Artists in the Socrates Sculpture Park exhibition Xaviera Simmons, Jeffrey Gibson, and Paul Ramírez Jonas will join curator Jess Wilcox to discuss the role of monuments in society and commemorate underrepresented narratives such as diasporic, Indigenous, and queer histories. We’ll conclude with a poetry reading from writer, organizer, and educator Jive Poetic.
In this talk
In this turbulent moment when we find ourselves reevaluating American identity and values, the MONUMENTS NOW exhibition at Socrates Sculpture Park seeks to address the role of monuments in society and commemorate underrepresented narratives such as diasporic, Indigenous, and queer histories.
MONUMENTS NOW evolves over three cumulative parts. Part I opens opens summer 2020 with major new commissions for contemporary monuments by acclaimed artists Jeffrey Gibson, Paul Ramírez Jonas, and Xaviera Simmons. Then Part II and Part III of the exhibition open together on October 10, 2020. Part II encompasses ten monument sculptures by the Park’s 2020 Artist Fellows and Part III features a multi-faceted monument project collectively realized by high school students. All three parts of the exhibition remain on view through March 2021.
In response to MONUMENTS NOW, the Park’s Broadway Billboard will also feature a monuments-related artwork by artist Nona Faustine. Furthermore, in acknowledgment of how monuments are shaped by society as well as by artists, the public is invited to share their reactions on-site and online over the course of the exhibition.
The exhibition will be documented in an artist-focused publication made possible by the Henry Luce Foundation.
MONUMENTS NOW is organized by Socrates Sculpture Park and curated by Jess Wilcox, Socrates Curator & Director of Exhibitions.
Jeffrey Gibson’s multimedia practice synthesizes the cultural and artistic traditions of his Cherokee and Choctaw heritage with the visual languages of Modernism and themes from contemporary popular and queer culture. His work is a vibrant call for queer and Indigenous empowerment, envisioning a celebration of strength and joy within these communities.
Jeffrey Gibson (b. 1972, Colorado Springs, CO) grew up in major urban centers in the United States, Germany, Korea, and England. He received a Bachelor of Fine Arts in painting from the School of the Art Institute of Chicago in 1995 and Master of Arts in painting at the Royal College of Art, London, in 1998. He is a citizen of the Mississippi Band of Choctaw Indians and is half Cherokee. He is currently an artist-in-residence at Bard College and lives and works near Hudson, New York.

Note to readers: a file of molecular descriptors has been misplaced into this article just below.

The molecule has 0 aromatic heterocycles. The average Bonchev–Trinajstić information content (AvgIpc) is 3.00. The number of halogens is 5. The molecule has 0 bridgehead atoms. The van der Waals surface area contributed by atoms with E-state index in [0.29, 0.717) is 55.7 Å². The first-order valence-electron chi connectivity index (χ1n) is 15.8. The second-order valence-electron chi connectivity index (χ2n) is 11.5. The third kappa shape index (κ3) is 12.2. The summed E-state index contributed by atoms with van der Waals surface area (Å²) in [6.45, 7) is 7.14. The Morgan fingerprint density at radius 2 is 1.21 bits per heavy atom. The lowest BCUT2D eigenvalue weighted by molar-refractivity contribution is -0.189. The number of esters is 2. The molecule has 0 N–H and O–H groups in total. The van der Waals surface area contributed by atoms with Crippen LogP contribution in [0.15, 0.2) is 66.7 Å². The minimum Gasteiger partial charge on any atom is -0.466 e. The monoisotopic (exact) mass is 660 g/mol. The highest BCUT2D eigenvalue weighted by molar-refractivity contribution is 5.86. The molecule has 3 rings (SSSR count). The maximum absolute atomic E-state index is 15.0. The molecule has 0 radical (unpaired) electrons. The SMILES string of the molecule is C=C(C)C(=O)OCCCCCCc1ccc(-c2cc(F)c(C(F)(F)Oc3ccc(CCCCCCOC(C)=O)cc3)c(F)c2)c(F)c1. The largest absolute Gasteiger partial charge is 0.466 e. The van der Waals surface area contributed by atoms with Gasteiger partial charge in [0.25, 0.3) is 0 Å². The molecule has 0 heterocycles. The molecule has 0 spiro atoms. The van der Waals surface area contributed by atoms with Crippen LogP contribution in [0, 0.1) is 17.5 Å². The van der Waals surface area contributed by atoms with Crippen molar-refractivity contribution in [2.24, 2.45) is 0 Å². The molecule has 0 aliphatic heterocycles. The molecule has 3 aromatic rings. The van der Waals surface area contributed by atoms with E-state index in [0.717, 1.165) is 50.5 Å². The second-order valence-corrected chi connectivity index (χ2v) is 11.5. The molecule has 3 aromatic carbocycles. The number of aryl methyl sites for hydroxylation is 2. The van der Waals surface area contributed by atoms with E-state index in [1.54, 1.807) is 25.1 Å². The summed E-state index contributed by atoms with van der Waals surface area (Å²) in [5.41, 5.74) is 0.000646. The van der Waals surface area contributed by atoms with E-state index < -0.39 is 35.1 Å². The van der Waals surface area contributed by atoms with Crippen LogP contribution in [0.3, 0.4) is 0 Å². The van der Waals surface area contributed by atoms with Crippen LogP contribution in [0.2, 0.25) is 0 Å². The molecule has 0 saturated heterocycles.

Paul Ramírez Jonas was born in Pomona, California in 1965 and raised in Honduras. Educated at Brown University (BA, 1987) and Rhode Island School of Design (MFA, 1989), Ramírez Jonas, currently lives and works in Brooklyn. Over the last twenty-five years Ramírez Jonas has created works that range from large-scale public installations and monumental sculptures to intimate drawings, performances and videos. Through his practice he seeks to challenge definitions of art and the public, engineering active audience participation and exchange. For example, his 2010 Creative Time project, ‘Key to the City,’ involved 20,000 participants and centered around a key as a vehicle for exploring social contracts pertaining to trust, access, and belonging. Keys have featured repeatedly in his work as symbols of access and exclusion as well as public and private ownership. Multiples based on everyday objects such as coins also are a reoccurring motif, allowing the artist to question notions of value, circulation, and societal rituals or behaviors. He is currently an Associate Professor at Hunter College, where he has been since 2007, and is represented Galeria Nara Roesler.
Xaviera Simmons’s body of work spans photography, performance, video, sound, sculpture and installation. She defines her studio practice, which is rooted in an ongoing investigation of experience, memory, abstraction, present and future histories-specifically shifting notions surrounding landscape-as cyclical rather than linear. In other words, Simmons is committed equally to the examination of different artistic modes and processes; for example, she may dedicate part of a year to photography, another part to performance, and other parts to installation, video, and sound works-keeping her practice in constant and consistent rotation, shift, and engagement.
Jess Wilcox is the Curator & Director of Exhibitions at Socrates Sculpture Park where she has curated several group and solo exhibitions including ‘Chronos Cosmos: Deep Time, Open Space’; Virginia Overton: ‘Built’; ‘Nari Ward: G.O.A.T., again’; ’The Socrates Annual’ exhibitions; and the Folly/Function architectural competition. From 2011-2015 she worked at the Elizabeth A. Sackler Center for Feminist Art at the Brooklyn Museum, organizing public programs and public artworks including Agitprop!, an exhibition of historical and contemporary political art. Wilcox has a BA from Barnard College and a Master’s degree from Bard CCS.
The Rail has a tradition of ending our conversations with a poem, and
we’re fortunate to have
Jive Poetic is a writer, organizer, and educator based in Brooklyn. He is founder of Insurgent Poets Society, Carnival Slam: Cultural Exchange, and co-founder of Brooklyn Poetry Slam. Jive is a curator/host at Nuyorican Poet’s Café and teaches poetry and hip-hop to at-risk youth.